It’s natural habitats are in the Mediterranean region, and flourishes well in UK climates and New England, USA climates. Borage is a self seeding herb, which is another bonus with future seed gatherings in the fall. It’s leaves and flower tops are edible. A great way to color-up your summer salads. πŸ˜€ I shall take photos of a summer-herb salad; or if you so desire – you can easily look up Borage/herbal summer salads using “google images” search on your own. Google, as many know in the cyber world has quite an immense image section. πŸ˜‰ πŸ™‚
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“Traditionally borage was cultivated for culinary and medicinal uses, although today commercial cultivation is mainly as an oilseed. The seed oil is desired as source of gamma-linolenic acid (GLA), for which borage is the highest known plant-based source (17-28%).[2] The seed oil content is between 26-38% and in addition to GLA contains the fatty acids palmitic acid (10-11%), stearic acid (3.5-4.5%), oleic acid (16-20%), linoleic acid (35-38%), eicosenoic acid (3.5-5.5%), erucic acid (1.5-3.5%), and nervonic acid (1.5%). The oil is often marketed as “starflower oil” or “borage oil” for uses as a GLA supplement, although healthy adults will typically produce ample GLA through dietary linoleic acid.”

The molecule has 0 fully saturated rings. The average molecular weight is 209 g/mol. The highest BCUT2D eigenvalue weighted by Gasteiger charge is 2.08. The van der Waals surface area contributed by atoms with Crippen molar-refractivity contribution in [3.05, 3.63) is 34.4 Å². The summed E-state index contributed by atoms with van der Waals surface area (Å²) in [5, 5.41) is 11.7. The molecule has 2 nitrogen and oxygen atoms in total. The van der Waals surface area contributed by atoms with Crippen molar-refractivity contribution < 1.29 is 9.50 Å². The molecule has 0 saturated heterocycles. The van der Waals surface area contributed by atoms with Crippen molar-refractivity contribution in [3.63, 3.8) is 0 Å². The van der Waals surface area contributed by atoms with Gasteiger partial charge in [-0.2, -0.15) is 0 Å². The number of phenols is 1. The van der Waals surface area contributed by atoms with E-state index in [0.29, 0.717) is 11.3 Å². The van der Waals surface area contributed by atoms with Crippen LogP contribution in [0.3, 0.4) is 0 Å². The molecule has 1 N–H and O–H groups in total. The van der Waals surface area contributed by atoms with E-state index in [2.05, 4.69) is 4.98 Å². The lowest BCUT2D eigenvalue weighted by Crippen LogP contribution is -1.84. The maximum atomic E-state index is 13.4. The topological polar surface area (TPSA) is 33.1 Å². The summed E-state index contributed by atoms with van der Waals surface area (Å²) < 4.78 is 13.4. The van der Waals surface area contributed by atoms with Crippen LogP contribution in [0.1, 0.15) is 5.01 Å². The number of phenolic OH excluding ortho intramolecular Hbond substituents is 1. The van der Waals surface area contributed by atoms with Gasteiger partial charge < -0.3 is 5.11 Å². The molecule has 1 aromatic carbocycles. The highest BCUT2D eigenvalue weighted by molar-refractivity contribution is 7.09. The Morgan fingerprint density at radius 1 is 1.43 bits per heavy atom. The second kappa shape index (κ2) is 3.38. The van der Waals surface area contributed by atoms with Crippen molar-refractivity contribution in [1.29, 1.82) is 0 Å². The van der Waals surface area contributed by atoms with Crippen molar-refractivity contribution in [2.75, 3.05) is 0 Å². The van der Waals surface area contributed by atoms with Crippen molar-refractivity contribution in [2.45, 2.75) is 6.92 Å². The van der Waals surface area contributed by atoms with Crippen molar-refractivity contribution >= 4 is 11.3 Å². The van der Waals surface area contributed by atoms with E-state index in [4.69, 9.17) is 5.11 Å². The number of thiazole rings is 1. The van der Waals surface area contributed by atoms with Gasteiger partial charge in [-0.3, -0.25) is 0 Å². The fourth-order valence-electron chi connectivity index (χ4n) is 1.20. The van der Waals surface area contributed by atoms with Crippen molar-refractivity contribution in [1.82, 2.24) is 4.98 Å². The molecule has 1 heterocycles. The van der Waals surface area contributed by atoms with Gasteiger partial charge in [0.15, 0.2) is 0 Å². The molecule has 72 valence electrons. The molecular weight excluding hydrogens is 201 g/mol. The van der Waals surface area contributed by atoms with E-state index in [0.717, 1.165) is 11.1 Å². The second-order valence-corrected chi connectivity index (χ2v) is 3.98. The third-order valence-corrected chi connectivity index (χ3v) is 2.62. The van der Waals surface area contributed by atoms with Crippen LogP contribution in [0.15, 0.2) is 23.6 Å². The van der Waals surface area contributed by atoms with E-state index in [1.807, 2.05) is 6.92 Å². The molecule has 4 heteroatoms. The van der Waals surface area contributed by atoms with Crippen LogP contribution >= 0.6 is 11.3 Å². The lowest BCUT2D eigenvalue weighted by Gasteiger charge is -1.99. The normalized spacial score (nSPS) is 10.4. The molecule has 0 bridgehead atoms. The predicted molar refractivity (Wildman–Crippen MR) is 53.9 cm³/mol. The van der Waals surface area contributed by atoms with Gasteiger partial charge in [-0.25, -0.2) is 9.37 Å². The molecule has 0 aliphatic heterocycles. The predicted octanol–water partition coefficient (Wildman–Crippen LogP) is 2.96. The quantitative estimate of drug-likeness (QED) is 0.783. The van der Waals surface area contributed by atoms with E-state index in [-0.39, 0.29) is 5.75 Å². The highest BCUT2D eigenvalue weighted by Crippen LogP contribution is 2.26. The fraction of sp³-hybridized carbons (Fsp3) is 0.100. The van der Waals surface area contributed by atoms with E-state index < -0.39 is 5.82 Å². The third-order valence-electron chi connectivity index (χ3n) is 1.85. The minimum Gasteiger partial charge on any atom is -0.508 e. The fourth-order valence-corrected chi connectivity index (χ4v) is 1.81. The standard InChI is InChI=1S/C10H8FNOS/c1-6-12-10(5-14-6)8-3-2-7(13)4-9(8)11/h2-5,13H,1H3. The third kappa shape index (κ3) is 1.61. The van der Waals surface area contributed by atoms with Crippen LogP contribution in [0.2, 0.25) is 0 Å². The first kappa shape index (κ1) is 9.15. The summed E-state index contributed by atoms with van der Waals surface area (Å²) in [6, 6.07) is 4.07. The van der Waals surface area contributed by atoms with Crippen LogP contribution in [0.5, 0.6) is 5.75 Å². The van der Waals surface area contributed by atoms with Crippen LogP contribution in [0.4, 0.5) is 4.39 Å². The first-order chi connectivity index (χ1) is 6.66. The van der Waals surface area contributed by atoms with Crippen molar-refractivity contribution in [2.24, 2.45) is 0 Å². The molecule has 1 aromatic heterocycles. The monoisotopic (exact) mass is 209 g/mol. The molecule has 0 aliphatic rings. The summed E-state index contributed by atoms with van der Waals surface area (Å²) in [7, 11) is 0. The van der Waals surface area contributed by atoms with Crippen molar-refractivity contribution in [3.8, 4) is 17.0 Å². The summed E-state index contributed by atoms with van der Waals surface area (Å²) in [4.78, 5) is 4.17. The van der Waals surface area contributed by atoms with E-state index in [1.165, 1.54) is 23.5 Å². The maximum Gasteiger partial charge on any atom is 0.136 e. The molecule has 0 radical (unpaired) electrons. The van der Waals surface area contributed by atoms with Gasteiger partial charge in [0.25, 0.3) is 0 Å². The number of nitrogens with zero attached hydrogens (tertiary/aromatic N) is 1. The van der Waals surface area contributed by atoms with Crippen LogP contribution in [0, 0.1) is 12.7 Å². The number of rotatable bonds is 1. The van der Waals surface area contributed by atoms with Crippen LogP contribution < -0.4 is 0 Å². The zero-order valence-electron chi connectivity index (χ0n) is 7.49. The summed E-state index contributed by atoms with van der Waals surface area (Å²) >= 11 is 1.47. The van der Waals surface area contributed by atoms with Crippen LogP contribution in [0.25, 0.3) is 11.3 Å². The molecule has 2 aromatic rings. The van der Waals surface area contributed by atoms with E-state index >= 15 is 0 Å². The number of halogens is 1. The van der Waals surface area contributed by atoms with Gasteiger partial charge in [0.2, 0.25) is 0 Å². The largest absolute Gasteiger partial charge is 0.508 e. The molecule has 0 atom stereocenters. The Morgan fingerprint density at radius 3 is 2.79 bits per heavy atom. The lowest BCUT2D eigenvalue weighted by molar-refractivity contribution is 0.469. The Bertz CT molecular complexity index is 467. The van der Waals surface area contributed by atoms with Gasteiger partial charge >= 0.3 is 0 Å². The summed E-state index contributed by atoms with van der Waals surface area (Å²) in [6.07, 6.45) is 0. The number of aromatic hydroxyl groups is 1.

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Paragraph information taken from: http://en.wikipedia.org/wiki/Borage

Borage Seeding DSC03924 DSC03925 DSC03926

Setting up Herbs for 2015!

Three mediumΒ greenhouse containers areΒ just starting to show tinyΒ sproutsΒ of Sage, Lavender, Yarrow, Feverfew, St. John’s Wort and Echinacea. The center Hazelnut sapling of three is starting to show little leaves. πŸ™‚

A great sign to wonderful beginnings for the new year.
Enjoy the current winter wonderland outdoors everyone! πŸ˜€

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Mammoth Sunflower Seedling

Mammoth Sunflower Seedling

Never grew these before. πŸ™‚ Sunflower seeds are a great treat for chickens during the winter months when nutrition is low [due of not being able to peck for bugs, seeds, worms, etc outside]. They can grow up to twelve feet and twelve inches in diameter [head of flower]. Fourteen days of germination. πŸ™‚